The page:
Specialist hi-fi maker Chord Electronics has a considerable reputation for creating exceptional audio components that enable music fans to get closer to their favourite albums as well as being beautifully engineered designs that everyone will want to own. As with the company’s original Hugo launched in 2014, the Hugo 2 retains is distinctive form as both a desktop and ‘transportable’ headphone amplifier/DAC with a top-drawer specification – a leather carry case (£125) is available to help protect the Hugo 2 should you decide to take this £1,800 component out and about.
The Hugo 2 builds on the hugely popular first-generation model with a slew of upgrades that are dizzying to keep up with. Chord claims to have improved radio frequency filtering along with reduced internal distortion, a significantly lower noise floor and a signal-to-noise ratio that is effectively zero. Power output is up to 1050mW at 8ohm, up from the 720mW in the first Hugo. Additionally, the number of filter taps, which I take to be the reference points for digital processing has been increased from an apparently stratospheric 26,368 taps to a new high of 49,152 taps. All of which points to a significantly mind-boggling set of improvements that sound like music to my ears.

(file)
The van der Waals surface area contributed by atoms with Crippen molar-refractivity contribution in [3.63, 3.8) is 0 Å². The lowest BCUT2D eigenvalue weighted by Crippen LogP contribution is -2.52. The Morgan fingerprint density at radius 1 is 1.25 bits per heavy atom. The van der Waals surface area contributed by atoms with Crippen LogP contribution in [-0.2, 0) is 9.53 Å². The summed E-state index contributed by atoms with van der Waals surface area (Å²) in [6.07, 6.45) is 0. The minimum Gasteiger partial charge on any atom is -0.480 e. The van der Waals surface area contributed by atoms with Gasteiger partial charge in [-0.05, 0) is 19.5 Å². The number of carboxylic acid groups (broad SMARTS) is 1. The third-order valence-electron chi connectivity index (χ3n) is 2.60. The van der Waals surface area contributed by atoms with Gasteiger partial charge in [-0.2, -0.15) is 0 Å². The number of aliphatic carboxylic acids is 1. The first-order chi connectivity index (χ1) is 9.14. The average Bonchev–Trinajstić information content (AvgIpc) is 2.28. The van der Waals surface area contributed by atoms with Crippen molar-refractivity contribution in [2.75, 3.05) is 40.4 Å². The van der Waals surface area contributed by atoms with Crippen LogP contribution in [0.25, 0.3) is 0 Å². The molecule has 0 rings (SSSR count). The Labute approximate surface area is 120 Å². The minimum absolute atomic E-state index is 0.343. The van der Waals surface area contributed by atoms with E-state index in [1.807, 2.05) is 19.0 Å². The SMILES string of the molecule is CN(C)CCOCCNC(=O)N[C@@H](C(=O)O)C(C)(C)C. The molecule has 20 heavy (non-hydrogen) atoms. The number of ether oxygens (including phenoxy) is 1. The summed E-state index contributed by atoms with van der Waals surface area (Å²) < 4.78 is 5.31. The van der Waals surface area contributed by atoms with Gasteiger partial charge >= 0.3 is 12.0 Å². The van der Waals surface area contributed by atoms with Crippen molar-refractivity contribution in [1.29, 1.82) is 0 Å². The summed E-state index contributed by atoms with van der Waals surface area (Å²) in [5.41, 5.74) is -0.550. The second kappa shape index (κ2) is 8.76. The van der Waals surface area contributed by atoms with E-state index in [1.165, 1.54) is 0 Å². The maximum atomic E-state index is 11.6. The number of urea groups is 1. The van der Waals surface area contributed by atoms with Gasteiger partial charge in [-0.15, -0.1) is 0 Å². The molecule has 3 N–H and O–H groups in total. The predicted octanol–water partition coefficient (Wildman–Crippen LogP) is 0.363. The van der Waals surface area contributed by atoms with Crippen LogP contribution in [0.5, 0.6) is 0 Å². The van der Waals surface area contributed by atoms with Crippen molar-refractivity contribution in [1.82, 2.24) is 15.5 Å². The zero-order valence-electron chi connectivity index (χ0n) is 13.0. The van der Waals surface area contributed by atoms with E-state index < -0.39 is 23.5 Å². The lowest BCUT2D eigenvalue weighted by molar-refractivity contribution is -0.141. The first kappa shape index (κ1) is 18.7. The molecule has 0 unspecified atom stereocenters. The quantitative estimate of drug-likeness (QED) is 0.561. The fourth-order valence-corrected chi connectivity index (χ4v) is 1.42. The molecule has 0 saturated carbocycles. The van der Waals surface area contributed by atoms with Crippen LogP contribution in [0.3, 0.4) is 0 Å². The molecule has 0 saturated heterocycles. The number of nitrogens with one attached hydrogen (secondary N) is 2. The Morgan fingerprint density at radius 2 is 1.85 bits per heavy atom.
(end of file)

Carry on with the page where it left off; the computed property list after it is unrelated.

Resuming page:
Additionally, I note from my research and recollections of the first Hugo that the more forgiving and ‘portable’ curved corners of the original chassis design are now rather sharp and angular. Additionally, the coax digital input is now the 3.5mm jack rather than a standard RCA type, to me, this seems like a frustrating compromise for anyone wanting to use the Hugo 2 as a desktop DAC and there is no adapter provided.
As with all things made by Chord Electronics, the Hugo 2 has a nice feel to it. It is solid, compact, and despite the alloy, the chassis feels almost ‘soft’ to the touch and the recessed Allen screws on the underside are expertly placed. The Hugo’s height is a little more than a paperback but it is a slightly smaller footprint than your average thriller, measuring 21 x 100 x 130mm (HxWxD). It weighs in at just under 400g.
In the box, which borrows a lot from Apple’s stylish approach to product packaging, you get a user manual, safety instructions, a 5V 2A switching micro USB power supply, an IR remote control and a drawstring carry bag. Cables and adapters supplied include a micro USB-to-USB-A cable, micro-to-micro USB OTG cable, an optical cable and, usefully, an optical-to-3.5mm optical cable.